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MARKET TIMING


Market Diagnostic - The Yield Curve

11/15/18 03:44:05 PM
by Matt Blackman

During a rally, short-term interest rates (yields) on three-month bonds tend to remain well below 20-30 year bond yields. But when that relationship gets upended, it usually spells trouble.

Security:   SPY
Position:   N/A

Bond prices and interest rates move in opposite directions. When interest rates drop, bond prices rise and vice-versa. One good gauge of stock market health is the yield curve — the spread between short term (three-month yields) and long term Treasury bonds (20-30 year yields). History tells us that when short-term yields rise above long-term and the yield curve becomes inverted, that the risk of recession is high.

So how well has this indicator worked? Between 1953 and 2009, a flattening yield curve provided warning in seven of the ten recessions. However, the relationship is not lock-step: the warning period in advance of each recession has varied.

So what is the yield curve telling us now?

Figure 1. Yield curve and S&P500 Index on November 6, 2018, showing the flattening trend.
Graphic provided by: StockCharts.com.
 
As we see in Figure 1, short-term yields have been rising faster than long-term yields but the relationship remains well below curve inversion. This is in stark contrast to the period of 2006-2007, the last time the yield curve inverted, as we see in Figure 2.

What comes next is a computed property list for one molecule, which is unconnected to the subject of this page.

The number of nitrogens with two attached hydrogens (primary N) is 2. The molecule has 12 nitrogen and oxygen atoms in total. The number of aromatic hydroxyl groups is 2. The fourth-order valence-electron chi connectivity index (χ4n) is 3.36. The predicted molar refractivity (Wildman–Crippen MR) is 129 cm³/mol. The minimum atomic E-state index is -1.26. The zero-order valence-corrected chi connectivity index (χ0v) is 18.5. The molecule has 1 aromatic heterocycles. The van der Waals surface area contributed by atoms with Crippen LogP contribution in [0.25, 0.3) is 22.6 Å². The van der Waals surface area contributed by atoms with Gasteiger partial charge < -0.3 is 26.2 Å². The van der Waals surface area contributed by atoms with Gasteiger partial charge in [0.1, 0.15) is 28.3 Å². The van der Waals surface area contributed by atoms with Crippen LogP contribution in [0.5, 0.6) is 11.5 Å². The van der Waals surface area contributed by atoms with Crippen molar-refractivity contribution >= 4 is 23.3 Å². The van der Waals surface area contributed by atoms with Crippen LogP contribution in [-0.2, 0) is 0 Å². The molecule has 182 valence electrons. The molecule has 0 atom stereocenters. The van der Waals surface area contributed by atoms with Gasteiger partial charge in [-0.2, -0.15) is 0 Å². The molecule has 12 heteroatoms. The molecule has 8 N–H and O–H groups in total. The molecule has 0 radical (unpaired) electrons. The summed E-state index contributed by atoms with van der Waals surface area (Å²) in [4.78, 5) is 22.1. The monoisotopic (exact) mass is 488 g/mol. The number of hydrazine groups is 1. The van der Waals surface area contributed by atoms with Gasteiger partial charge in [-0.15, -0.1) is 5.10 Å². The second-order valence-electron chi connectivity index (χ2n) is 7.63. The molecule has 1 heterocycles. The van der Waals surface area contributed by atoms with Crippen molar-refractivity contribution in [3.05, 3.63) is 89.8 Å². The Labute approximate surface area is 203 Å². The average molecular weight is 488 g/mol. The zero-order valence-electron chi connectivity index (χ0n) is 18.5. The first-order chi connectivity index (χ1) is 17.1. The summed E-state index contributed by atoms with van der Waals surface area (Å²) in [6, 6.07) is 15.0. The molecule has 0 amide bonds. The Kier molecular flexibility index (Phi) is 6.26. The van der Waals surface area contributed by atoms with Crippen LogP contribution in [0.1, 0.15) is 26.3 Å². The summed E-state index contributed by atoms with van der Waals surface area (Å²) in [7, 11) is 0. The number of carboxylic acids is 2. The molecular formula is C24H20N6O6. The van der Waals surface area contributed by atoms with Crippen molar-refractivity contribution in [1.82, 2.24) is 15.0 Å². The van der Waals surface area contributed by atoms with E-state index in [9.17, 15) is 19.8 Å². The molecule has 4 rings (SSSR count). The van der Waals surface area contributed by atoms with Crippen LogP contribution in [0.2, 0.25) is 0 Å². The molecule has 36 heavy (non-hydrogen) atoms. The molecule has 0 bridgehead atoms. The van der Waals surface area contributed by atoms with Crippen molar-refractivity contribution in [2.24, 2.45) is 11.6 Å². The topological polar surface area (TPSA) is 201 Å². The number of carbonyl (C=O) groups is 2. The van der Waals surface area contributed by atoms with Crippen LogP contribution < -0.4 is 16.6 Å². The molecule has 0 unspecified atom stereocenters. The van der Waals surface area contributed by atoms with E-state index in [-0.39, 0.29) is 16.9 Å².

Figure 2. The yield curve in the second part of August 2006 showed that the three-month yield was above longer-term yields more than a year in advance of the S&P500 peak in October 2007.
Graphic provided by: StockCharts.com.
 
The S&P 500 Index peaked in October 2007 just above 1575 at which point the yield curve (see Figure 3) had a slight slope so was no longer inverted. Assuming that this meant the risk of a stock correction was over would have been a very expensive one indeed!

 
As traders who study stock market history quickly learn, major market corrections and recessions have a host of similar triggers including rising interest rates, but the primary catalyst is different each time. For example, rising interest rates from 1970 to 1981 when Treasury yields rose above 15 percent was a major contributor to the 1981-2 stock market meltdown. However, interest rates were significantly lower and falling leading into the next major stock market internet peak in 2000, so were less of a factor in that subsequent correction and recession.

There are a host of challenges facing this stock market rally, namely record levels of debt, high stock valuations, emerging market currency weakness, continuing trade battles and geopolitical tensions; any one or group of which could lead to the next stock peak and subsequent recession.

The important takeaway is that it is critically important that traders don't ignore important signals that the probability of a correction is getting high because by the time a recession has been confirmed by the National Bureau of Economic Research (NBER), most of the damage to your portfolio has already been done.



Matt Blackman

Matt Blackman is a full-time technical and financial writer and trader. He produces corporate and financial newsletters, and assists clients in getting published in the mainstream media. Matt has earned the Chartered Market Technician (CMT) designation. Follow Matt on Twitter at www.twitter.com/RatioTrade

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